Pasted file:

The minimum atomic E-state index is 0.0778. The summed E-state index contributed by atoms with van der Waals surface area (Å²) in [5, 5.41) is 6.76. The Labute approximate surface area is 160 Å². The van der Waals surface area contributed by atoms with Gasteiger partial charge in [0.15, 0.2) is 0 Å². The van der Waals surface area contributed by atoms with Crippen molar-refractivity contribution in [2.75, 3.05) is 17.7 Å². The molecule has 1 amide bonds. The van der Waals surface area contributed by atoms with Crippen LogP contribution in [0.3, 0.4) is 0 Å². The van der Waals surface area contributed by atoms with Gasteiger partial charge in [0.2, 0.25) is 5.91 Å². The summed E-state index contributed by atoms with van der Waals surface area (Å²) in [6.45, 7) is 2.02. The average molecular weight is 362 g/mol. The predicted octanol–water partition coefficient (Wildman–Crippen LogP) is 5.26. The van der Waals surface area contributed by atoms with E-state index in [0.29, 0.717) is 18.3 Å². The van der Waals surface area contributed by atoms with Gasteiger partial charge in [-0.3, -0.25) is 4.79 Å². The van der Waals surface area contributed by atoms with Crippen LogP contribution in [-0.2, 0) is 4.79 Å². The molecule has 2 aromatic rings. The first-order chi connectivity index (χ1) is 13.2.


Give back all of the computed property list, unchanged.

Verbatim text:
The minimum atomic E-state index is 0.0778. The summed E-state index contributed by atoms with van der Waals surface area (Å²) in [5, 5.41) is 6.76. The Labute approximate surface area is 160 Å². The van der Waals surface area contributed by atoms with Gasteiger partial charge in [0.15, 0.2) is 0 Å². The van der Waals surface area contributed by atoms with Crippen molar-refractivity contribution in [2.75, 3.05) is 17.7 Å². The molecule has 1 amide bonds. The van der Waals surface area contributed by atoms with Crippen LogP contribution in [0.3, 0.4) is 0 Å². The van der Waals surface area contributed by atoms with Gasteiger partial charge in [0.2, 0.25) is 5.91 Å². The summed E-state index contributed by atoms with van der Waals surface area (Å²) in [6.45, 7) is 2.02. The average molecular weight is 362 g/mol. The predicted octanol–water partition coefficient (Wildman–Crippen LogP) is 5.26. The van der Waals surface area contributed by atoms with E-state index in [0.29, 0.717) is 18.3 Å². The van der Waals surface area contributed by atoms with Gasteiger partial charge in [-0.3, -0.25) is 4.79 Å². The van der Waals surface area contributed by atoms with Crippen LogP contribution in [-0.2, 0) is 4.79 Å². The molecule has 2 aromatic rings. The first-order chi connectivity index (χ1) is 13.2.